Dear Magazines: Please Stop Prostituting Your Interns

Interns have had a reputation as office mattresses for quite a while now, and the recent spate of intern-whoring at magazines is only making matters worse. First Teen Vogue creates an entire brand around a couple of marginally-intelligent and barely legal blondes, and then last week, Blackbook realized the viral marketing success of Aussie editorial intern and subway object of affection Camille Hayton and decided to sell out their adorable marketing intern by offering a dream date with her. Now, Canadian mag Flare is looking for a fashion intern. The catch is that to apply, applicants must send in a video pitch, which will be voted on by flare.com's readers.

According to Coutorture, "Videos are going to be scored based on weighted averages, 75% by the judges, and 25% by the general public." Before viral marketing and cross platform synergy, being an intern just meant unpaid humiliation at the hands of generally embittered and often irrational publishing types. Apparently now being an intern means humiliating yourself on the internet and/or television to further a brand that might not ever pay you a regular salary. Oh wait, being an intern is also about being super cute and camera-ready (Hello,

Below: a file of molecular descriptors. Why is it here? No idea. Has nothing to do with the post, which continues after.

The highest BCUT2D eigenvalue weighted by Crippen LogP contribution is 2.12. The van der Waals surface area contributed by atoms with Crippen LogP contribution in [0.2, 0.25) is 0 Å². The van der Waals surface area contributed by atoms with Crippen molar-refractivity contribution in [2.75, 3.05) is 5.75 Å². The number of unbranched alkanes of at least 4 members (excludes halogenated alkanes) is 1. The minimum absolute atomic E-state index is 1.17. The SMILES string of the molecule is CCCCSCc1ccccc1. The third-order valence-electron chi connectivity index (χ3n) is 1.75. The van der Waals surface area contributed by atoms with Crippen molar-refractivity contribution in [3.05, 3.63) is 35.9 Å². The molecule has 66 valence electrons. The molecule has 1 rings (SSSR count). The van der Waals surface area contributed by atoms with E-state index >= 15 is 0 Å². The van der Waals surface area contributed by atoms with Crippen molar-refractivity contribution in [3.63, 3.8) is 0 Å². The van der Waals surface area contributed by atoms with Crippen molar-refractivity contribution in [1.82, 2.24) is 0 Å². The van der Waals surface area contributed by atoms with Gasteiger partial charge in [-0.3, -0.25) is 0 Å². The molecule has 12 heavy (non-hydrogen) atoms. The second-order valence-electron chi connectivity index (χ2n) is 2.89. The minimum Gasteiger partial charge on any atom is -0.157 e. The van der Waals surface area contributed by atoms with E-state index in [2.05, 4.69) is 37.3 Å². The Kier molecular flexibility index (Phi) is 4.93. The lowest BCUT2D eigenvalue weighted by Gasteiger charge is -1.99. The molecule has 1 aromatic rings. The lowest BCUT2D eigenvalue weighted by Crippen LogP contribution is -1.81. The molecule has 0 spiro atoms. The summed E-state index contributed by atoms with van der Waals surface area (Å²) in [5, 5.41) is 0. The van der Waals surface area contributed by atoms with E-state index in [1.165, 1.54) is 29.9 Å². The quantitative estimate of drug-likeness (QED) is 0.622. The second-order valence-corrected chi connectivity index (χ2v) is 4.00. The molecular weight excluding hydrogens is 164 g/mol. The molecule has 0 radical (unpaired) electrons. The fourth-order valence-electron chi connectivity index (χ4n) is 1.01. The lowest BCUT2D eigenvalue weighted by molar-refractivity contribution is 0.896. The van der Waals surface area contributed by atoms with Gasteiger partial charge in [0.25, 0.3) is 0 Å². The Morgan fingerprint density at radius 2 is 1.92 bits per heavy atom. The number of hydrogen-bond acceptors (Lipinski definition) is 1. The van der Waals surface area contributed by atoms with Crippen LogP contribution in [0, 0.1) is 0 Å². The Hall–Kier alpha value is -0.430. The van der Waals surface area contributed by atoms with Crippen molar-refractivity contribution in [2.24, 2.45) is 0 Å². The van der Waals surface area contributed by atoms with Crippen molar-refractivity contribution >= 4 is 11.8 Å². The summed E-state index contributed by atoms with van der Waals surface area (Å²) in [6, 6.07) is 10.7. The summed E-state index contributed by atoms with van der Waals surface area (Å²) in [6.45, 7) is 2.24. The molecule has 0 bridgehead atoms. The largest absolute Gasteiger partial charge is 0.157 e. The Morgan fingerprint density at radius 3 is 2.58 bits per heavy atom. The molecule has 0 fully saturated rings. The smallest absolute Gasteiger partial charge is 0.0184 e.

Fashionista Diaries). I forgot about that part. The future is bleak, my friends.

Fashion Internships In A 2.0 World [Coutorture]